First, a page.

The Somerville Public Library announces a new book discussion series entitled, “Muslim Journeys,” beginning on Thursday, May 30 at 6:30 p.m. with a discussion of Jim al-Khalili’s book, House of Wisdom: How Arabic Science Saved Ancient Knowledge and Gave Us the Renaissance. The program is funded by the National Endowment for the Humanities and the American Library Association, and aims to familiarize the American public with Islam and the cultural heritage of Islamic civilizations around the world. The May 30 discussion will be led by Tufts University Professor Malik Mufti, a professor of international relations and politics of the Middle East. The program is free and open to the public. Partners include the Center for Arabic Culture and Tufts University.

“The Somerville Public Library brings people together to learn about ideas, each other, and our greater humanity,” said Maria Carpenter, Director of the Somerville Public Library. “We think the Muslim Journeys project is particularly important as it is intended to promote tolerance and understanding and for community members to learn more about and celebrate the many contributions of Muslim Americans.”

House of Wisdom is one of the titles from the Bridging Cultures Bookshelf: Muslim Journeys Collection, which the SPL recently acquired through a grant.  Muslim Journeys is a project of the National Endowment for the Humanities, conducted in cooperation with the American Library Association.  Major support for the Muslim Journeys Bookshelf was provided by a grant from Carnegie Corporation of New York. Additional support for the arts and media components was provided by the Doris Duke Foundation for Islamic Art.

About House of Wisdom:

With transporting detail, Al-Khalili places the reader in the intellectual and cultural hothouses of the Arab Enlightenment: the House of Wisdom in Baghdad, one of the world’s greatest academies, the holy city of Isfahan, the melting pots of Damascus and Cairo, and the embattled Islamic outposts of Spain. – Penguin Press

Al-Khalili brings to life a vibrant intellectual period of Islamic history when there was not only tolerance for other religions and cultures but a synergy between science and Islam. Anyone interested in the early history of science or the development of the scientific method before Galileo will find this an engaging study.  – Cynthia Knight, Library Journal review

For more information about the event or the Muslim Journeys series, see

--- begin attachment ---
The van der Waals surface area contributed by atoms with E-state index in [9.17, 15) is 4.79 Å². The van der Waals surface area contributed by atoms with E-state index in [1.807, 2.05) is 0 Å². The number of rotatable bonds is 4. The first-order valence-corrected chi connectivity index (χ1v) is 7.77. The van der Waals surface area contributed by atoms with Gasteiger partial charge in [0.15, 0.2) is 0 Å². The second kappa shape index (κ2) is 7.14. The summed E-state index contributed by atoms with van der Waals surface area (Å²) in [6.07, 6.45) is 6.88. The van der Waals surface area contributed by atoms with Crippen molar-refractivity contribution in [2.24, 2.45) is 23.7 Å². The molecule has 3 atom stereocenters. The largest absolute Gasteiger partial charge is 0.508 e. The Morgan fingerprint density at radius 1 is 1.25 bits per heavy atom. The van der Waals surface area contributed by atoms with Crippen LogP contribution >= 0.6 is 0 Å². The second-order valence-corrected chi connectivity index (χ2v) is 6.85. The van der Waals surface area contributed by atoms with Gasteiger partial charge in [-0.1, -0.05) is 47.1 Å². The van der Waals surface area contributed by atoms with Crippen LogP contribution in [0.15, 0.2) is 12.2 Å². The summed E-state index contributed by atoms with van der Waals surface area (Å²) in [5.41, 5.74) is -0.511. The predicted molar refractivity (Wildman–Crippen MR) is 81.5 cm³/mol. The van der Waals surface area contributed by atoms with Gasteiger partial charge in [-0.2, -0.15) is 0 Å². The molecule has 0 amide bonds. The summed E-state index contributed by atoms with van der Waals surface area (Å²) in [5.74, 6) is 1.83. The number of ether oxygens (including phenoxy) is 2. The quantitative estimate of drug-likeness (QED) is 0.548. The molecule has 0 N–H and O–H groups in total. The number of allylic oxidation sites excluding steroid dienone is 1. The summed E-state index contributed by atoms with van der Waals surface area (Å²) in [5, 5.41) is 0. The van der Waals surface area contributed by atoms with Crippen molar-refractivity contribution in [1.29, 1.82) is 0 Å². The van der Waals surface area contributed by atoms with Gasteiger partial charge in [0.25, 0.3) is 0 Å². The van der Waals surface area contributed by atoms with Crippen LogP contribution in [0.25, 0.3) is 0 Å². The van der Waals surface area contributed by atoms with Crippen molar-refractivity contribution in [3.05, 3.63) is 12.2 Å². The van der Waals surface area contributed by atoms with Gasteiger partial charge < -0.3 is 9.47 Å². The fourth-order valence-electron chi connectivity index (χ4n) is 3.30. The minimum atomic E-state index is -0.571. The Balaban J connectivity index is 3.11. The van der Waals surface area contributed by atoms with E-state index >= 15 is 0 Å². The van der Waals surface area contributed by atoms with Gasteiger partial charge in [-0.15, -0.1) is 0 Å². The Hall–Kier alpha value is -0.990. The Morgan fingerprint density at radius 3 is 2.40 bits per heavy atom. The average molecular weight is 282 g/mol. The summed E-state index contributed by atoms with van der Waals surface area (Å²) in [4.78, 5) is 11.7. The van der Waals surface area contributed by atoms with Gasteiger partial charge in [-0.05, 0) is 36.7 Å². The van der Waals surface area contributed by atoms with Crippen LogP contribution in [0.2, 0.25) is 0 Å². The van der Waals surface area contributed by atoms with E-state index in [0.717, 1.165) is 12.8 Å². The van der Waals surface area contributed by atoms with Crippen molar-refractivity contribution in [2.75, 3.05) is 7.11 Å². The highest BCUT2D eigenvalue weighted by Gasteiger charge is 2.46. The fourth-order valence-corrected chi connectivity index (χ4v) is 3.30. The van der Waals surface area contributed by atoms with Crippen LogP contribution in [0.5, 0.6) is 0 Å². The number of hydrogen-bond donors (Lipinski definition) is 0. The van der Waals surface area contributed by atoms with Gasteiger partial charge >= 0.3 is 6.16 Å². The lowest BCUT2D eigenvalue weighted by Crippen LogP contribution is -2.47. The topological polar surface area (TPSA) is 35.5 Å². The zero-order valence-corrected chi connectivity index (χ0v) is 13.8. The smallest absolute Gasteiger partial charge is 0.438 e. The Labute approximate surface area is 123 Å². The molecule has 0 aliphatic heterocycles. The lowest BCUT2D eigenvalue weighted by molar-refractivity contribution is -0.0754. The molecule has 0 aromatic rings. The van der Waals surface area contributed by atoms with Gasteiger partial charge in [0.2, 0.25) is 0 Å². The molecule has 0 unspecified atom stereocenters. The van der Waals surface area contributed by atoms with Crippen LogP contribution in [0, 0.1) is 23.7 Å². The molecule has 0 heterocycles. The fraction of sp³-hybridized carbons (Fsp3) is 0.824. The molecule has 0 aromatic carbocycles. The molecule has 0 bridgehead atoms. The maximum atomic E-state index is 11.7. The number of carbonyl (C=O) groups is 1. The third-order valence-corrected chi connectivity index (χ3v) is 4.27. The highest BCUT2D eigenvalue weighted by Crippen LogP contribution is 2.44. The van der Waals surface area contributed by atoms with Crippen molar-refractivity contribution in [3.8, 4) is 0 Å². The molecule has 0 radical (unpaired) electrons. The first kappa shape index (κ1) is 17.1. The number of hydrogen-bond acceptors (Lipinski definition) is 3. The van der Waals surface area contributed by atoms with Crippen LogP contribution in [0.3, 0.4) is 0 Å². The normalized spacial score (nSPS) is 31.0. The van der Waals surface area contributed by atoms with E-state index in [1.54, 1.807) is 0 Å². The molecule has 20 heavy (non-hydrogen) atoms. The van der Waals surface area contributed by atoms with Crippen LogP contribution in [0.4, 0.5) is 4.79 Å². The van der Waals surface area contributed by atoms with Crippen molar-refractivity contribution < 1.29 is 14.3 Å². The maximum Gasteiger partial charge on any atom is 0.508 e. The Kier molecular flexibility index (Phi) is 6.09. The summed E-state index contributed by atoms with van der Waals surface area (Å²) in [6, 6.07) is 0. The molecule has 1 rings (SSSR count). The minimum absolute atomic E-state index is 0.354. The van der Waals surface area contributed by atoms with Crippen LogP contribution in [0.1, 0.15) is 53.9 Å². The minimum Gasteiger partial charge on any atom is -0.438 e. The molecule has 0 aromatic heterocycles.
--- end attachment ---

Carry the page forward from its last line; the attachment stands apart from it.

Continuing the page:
4 Responses to “Somerville Public Library announces new ‘Muslim Journeys’ book discussion series”

  1. Tom says:

    Interesting. How much of this discussion will be about the way Muslims have for centuries persecuted Christians, gays, and women? In other words, will this be an honest discussion of both sides of Islam, or another ‘celebration’ of Islam, with no mention of the radical Islamists that have terrorized people for generations? If it does not intend to be honest, I find it offensive that it is being presented by a public library, which should be a bastion of thought. Intellectual thought would include all aspects of a story.

  2. amen says:

    I’m ok as long as they make some type of comment separating themselves from radical criminals. very few Muslims are willing to do this. can’t blame them for the nuts, but if they don’t speak up, it’s a really bad signal.

  3. Bostom says:


    I’m sure you’ll also want them to include some information on the Crusades (when Christians slaughtered Muslims as they invaded their lands), on the expulsion, murder, and forced conversion of Muslims in Spain in the 1400’s, on the exploitation of natural resources in the Middle East by the British and the United States for a century or more (a major source of many of our troubles there today) and so on.

    And if religious radicalization is on your agenda, let’s not forget the Inquisition and more modern forms of intolerance by Christians for not only Muslims but for Jews, Roma, gays, and the physically and mentally challenged. And African Americans, the way the godly Brits treated their non-white colonial subjects. Caroline Elkin’s “Imperial Reckoning” is a good place to start, detailing as it does how the godly Brits as recently as 1957 tortured and murdered the Mau Mau in concentration camps in Kenya.

    Or maybe, instead of trying to politicize the book discussion series before it starts you could participate and see what they’re doing; see if indeed they’re covering the stated “aim to familiarize the American public with Islam and the cultural heritage of Islamic civilizations around the world.” Of course, you might instead want to go off topic and pursue your agenda, which doesn’t seem to have much to do with theirs, but that’s really up to you.

  4. Anne says:

    Tom, I’m not aware of the library doing informational seminars on any other religion. Are you?

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